DevOps is all of the following:
- A cultural shift in how processes, code, and technology are delivered.
- A philosophy around continuous development and integration with users, business, and even market dynamics.
- A practice that continuously evolves.
- A tool to help deliver services and applications and market-ready speeds.
- A process to help companies innovate at a much faster pace than what traditional (or legacy) software tools and infrastructure could offer.
Bill Kleyman made a list of the top 5 mistakes organizations make while deploying DevOps:
- You’re still using checklists, runbooks, or other manual processes to manage code.
- Your release cycle happens every few months (or even years) and deployments keep you awake at night.
- Your developers feel that their role ends at deployment.
- You focus on tools over culture.
- Your people are still in silos.
Read the complete blogpost here: https://www.informationweek.com/devops/getting-devops-wrong-top-5-mistakes-organizations-make/a/d-id/1333173
Mike Cohn from mountaingoatsoftware.com mailed a nice list of common agile mistakes:
Being way too ambitious in how much work was selected for the next iteration. A few people reported doing this even in the absence of management pressure to do so.
Trying to facilitate a meeting using someone else’s style. We each have our own style. Use that. Teams recognize when we’re pretending we’re someone else and facilitating with their style.
Holding meetings or other events at the wrong times. A few people reported doing sprint reviews a few days early, but then not having everything ready to demonstrate.
Telling people what to do. This seemed like a common problem, especially for any of us who worked as traditional project managers before adopting an agile approach. Other Scrum Masters reported the opposite problem, saying they remained too silent during team discussions.
Letting a story into the sprint without enough clarity about what was needed. A few people emailed that this happened because a product owner pushed for the story to be included. Others, though, said it was the team that wanted to bring the story in despite a lack of clarity.
Trying to fill every hour with planned work during sprint planning. Some teams fear an unallocated hour. When sprint planning seems done but a few people have extra hours, they planned work into those hours and then learned they’d overloaded the sprint.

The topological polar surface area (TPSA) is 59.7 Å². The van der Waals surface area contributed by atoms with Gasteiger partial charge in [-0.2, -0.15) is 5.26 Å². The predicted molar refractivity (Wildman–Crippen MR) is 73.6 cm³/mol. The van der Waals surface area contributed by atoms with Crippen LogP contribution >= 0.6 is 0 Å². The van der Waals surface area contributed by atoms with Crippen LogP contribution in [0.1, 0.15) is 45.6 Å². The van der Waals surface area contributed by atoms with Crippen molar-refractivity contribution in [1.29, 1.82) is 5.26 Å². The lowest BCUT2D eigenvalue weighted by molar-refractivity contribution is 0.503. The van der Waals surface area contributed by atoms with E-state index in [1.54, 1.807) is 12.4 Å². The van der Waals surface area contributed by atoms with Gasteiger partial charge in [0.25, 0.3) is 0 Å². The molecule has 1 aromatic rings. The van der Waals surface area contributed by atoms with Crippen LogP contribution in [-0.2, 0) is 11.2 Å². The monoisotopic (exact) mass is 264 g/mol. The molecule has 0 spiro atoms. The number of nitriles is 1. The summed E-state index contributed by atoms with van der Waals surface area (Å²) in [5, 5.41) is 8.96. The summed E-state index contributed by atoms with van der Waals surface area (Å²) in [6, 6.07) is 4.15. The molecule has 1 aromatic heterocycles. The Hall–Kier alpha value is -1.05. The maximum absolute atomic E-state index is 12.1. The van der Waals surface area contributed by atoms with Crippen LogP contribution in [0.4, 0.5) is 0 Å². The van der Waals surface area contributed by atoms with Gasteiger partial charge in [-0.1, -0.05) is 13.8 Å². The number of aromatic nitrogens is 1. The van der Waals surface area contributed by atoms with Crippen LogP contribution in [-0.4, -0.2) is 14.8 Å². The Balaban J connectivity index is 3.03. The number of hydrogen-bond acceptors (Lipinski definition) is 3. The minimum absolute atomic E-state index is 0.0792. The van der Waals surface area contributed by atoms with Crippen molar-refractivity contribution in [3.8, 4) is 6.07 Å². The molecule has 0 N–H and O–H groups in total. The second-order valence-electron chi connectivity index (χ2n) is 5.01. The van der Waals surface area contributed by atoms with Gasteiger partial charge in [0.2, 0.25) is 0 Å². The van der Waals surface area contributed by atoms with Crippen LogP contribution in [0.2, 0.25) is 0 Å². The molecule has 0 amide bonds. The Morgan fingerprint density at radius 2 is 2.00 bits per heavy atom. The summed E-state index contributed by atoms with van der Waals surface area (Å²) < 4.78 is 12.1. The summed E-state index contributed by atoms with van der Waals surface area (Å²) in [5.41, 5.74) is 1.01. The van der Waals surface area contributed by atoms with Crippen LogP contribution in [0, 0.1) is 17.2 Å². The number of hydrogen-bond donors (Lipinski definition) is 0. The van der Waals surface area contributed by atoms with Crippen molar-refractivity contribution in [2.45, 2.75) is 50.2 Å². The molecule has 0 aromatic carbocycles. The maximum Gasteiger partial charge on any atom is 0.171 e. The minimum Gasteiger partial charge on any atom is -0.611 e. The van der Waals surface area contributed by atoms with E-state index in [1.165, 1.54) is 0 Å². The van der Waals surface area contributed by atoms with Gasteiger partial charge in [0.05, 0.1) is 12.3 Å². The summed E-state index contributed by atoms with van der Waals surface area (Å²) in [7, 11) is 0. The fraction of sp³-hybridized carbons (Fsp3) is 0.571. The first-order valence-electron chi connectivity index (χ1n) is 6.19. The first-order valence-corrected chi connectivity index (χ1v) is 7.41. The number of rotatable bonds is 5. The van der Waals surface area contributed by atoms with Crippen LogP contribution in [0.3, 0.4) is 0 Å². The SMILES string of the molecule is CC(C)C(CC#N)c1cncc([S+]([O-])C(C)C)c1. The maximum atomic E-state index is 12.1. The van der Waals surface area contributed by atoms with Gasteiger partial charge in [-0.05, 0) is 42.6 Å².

Not asking enough questions. A couple of Scrum Masters said they didn’t ask enough questions. I’m pretty good at that by now, but early on, I would literally track the number of questions I asked versus the number of statements I made in each meeting to try to improve.
Forgoing the usual meetings because the team size was small. A few people replied to say they took the already-lightweight Scrum framework and lightened it further by leaving out some meetings because their teams were 2-3 people. They learned this was a mistake and that even small teams benefit from every Scrum event.
Not pushing teams a little harder at improvements they’d decided to make. In their retrospectives, some teams chose to improve at things like demonstrating to users more often or improving collaboration between coders and testers. And a few of you said you didn’t push your teams hard enough to make the improvements they’d chosen themselves.
Allowing too much discussion into the daily scrum. A few Scrum Masters and coaches emailed to say they changed the format of the daily scrum away from the standard three questions, and that didn’t work as well. Other said they let teams discuss problems too long and daily scrums started to take much longer. Another had let the daily scrum turn into a design meeting.
Not letting go of a mistake. A number of people said that they tend to replay mistakes in their heads or let mistakes gnaw at them. Once the mistake has been made, learn from it. Then let it go.